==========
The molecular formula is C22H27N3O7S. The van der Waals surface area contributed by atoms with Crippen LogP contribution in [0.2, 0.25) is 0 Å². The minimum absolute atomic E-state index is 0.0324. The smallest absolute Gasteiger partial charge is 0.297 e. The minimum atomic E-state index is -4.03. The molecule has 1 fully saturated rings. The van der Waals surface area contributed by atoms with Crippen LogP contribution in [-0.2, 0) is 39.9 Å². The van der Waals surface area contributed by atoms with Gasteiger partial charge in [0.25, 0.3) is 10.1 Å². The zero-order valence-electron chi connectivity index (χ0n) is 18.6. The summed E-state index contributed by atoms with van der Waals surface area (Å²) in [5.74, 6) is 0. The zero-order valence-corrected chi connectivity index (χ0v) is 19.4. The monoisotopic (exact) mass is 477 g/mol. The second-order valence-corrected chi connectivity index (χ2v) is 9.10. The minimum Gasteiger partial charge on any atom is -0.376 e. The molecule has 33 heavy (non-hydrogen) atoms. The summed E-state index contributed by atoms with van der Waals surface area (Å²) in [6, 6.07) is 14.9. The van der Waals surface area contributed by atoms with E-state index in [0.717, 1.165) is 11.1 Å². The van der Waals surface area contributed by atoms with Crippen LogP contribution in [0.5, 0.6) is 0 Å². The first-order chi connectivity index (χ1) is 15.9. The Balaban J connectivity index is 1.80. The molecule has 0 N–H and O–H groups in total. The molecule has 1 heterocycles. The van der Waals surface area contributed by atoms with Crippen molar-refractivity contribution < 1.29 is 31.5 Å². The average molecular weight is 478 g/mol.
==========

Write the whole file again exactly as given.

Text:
The molecular formula is C22H27N3O7S. The van der Waals surface area contributed by atoms with Crippen LogP contribution in [0.2, 0.25) is 0 Å². The minimum absolute atomic E-state index is 0.0324. The smallest absolute Gasteiger partial charge is 0.297 e. The minimum atomic E-state index is -4.03. The molecule has 1 fully saturated rings. The van der Waals surface area contributed by atoms with Crippen LogP contribution in [-0.2, 0) is 39.9 Å². The van der Waals surface area contributed by atoms with Gasteiger partial charge in [0.25, 0.3) is 10.1 Å². The zero-order valence-electron chi connectivity index (χ0n) is 18.6. The summed E-state index contributed by atoms with van der Waals surface area (Å²) in [5.74, 6) is 0. The zero-order valence-corrected chi connectivity index (χ0v) is 19.4. The monoisotopic (exact) mass is 477 g/mol. The second-order valence-corrected chi connectivity index (χ2v) is 9.10. The minimum Gasteiger partial charge on any atom is -0.376 e. The molecule has 33 heavy (non-hydrogen) atoms. The summed E-state index contributed by atoms with van der Waals surface area (Å²) in [6, 6.07) is 14.9. The van der Waals surface area contributed by atoms with E-state index in [0.717, 1.165) is 11.1 Å². The van der Waals surface area contributed by atoms with Crippen LogP contribution in [0.5, 0.6) is 0 Å². The first-order chi connectivity index (χ1) is 15.9. The Balaban J connectivity index is 1.80. The molecule has 0 N–H and O–H groups in total. The molecule has 1 heterocycles. The van der Waals surface area contributed by atoms with Crippen molar-refractivity contribution < 1.29 is 31.5 Å². The average molecular weight is 478 g/mol.